It’s been over a year and a half since Amazon acquired Whole Foods in June of 2017. Unsurprisingly, the merger inspired tremendous speculation, eliciting both excitement and concern about the ripple effects of the union. While it may still be too early to draw conclusions, one thing is certain—a physical presence allows Amazon to move produce fast, and that’s both a problem and an opportunity.
Amazon, Whole Foods, and the Final Food Mile
Whole Foods provided Amazon with over 450 brick-and-mortar locations overnight. That reality came with opportunities and growing pains. Just a few months after the merger, Bloomberg reported a 25% shopper increase. As many expected, prices were down and business was up. However, as traffic increased, in the first six months, shoppers also complained of a decrease in produce quality. Citing quickly spoiling and tasteless produce, and frequent problems with staples running out of stock (most noticeable when turkeys were nowhere to be found a few days before Thanksgiving), many customers were concerned the shift had compromised the quality that drew them to Whole Foods in the first place.
While maintaining quality is a paramount concern, the massive potential upside of pairing their online physical presences has motivated Whole Foods and Amazon to work through the growing pains. As Rafael Romero, former VP at Continental Real Estate Companies told USA Today. “[Amazon] fully recognize[s] that brick and mortar and online retailing is all retailing and you need both.”
eTail confirms the power of the online/offline fusion: “coming on the heels of the past decade’s surge of traditional retailers getting to grips with digital commerce – it seems that retailers now know that they cannot survive through either ecommerce or bricks-and-mortar alone. What’s needed is a combination of both.”
Amazon clearly believes in the power of a physical presence, as they just announced this month they plan to roll out dozens of additional grocery stores separate from Whole Foods locations.
While many wondered how Amazon’s focus on price and efficiency would blend with Whole Food’s commitment to organic and natural food sources, it appears that value-added products may provide the common ground.
During Barclay’s review of Whole Foods under its new ownership, the investment bank noted, “If WFM can move more volumes away from its service counters, it could save labor costs, which could help fund lower prices. We expect Amazon/Whole Foods to find more operational efficiencies and cost savings like this going forward.”
This confirms what Steve Lutz, Vice President of U.S. and Canada West for the Produce Marketing Association, told me when I asked him about the future of organic produce last month: “Take another look at packaging and value-added organic products,” Lutz said. “People think organic buyers don’t like packaging. That’s somewhat true. The hardcore minority organic buyers, the committed ones, they’re probably less enamored with packaging, but the growth is going to come from the people who are not users and those people like packaging. Organic and packaging for many of these consumers is actually a benefit; it’s an upside.”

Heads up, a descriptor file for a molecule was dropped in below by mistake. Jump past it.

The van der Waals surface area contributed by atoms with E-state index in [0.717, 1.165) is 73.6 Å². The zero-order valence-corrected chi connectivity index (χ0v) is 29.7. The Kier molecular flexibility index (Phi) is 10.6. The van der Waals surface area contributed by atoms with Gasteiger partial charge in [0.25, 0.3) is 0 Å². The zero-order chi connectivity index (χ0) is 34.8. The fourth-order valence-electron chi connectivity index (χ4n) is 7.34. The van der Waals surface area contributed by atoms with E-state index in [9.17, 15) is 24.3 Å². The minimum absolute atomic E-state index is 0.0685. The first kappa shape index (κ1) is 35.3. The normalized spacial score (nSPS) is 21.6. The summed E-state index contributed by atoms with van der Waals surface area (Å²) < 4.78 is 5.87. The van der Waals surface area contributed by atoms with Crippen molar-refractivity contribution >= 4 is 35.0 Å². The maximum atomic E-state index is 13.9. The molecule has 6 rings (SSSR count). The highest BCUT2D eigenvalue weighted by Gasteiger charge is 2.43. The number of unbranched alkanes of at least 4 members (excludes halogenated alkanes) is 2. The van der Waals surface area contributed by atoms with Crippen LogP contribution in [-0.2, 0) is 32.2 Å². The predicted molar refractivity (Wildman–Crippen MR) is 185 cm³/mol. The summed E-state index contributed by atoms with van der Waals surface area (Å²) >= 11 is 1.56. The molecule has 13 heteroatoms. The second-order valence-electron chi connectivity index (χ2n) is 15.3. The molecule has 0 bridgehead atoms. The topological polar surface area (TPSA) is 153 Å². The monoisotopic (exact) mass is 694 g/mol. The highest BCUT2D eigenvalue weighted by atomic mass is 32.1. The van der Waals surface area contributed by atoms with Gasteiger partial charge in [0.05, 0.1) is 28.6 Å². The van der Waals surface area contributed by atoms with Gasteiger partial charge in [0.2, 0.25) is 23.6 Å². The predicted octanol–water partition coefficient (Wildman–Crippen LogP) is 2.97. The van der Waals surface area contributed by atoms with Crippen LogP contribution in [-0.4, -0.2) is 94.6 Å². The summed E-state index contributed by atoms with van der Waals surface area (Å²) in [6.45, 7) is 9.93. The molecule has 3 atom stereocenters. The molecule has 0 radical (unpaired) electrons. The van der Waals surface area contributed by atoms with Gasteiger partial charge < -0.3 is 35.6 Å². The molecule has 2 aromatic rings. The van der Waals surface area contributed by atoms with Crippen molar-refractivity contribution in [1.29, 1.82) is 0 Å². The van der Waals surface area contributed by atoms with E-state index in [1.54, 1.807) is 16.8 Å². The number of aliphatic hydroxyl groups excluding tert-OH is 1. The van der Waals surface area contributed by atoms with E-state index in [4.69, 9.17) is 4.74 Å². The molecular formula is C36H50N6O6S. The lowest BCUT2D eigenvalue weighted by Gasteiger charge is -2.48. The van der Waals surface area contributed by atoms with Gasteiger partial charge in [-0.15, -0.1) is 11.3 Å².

For Amazon and Whole Foods, the potential to tap a new market, reduce spoilage and labor makes value-added organic products an upside worth exploiting.
The Last Food Mile
The “last mile” has long been a key issue in encouraging public transit. No matter how good buses and trains get, that final mile between the last stop and the front door may be enough to keep commuters in their cars. This is why electric scooters have been exploding throughout urban cores in North America and around the world, touted as a solution to the “final mile” problem.
In the world of groceries, the “last mile” of food’s journey from plough to pantry is the walk through the grocery aisle itself. In August, Whole Foods announced their grocery pick-up service, which would allow customers to pick-up groceries in as little as 30 minutes—eliminating the final mile entirely.
“Pickup from Whole Foods Market is a perfect option for customers who want to grab healthy and organic groceries at their convenience, all without leaving their car,” said Stephenie Landry, Worldwide Vice President of Prime Now, AmazonFresh and Amazon Restaurants. “A customer can order at 5:00 p.m., pick up at 5:30 p.m., and we’ll have their groceries loaded into their car just minutes after arrival. For an even faster experience, customers can tell us they are on their way using the Prime Now app and groceries will be ready as they arrive.”
As expected, Amazon is making produce rapidly accessible. The key moving forward will be continuing to partner with growers and suppliers who can provide the quality and taste customers expect as Amazon delivers with a speed we will soon take for granted.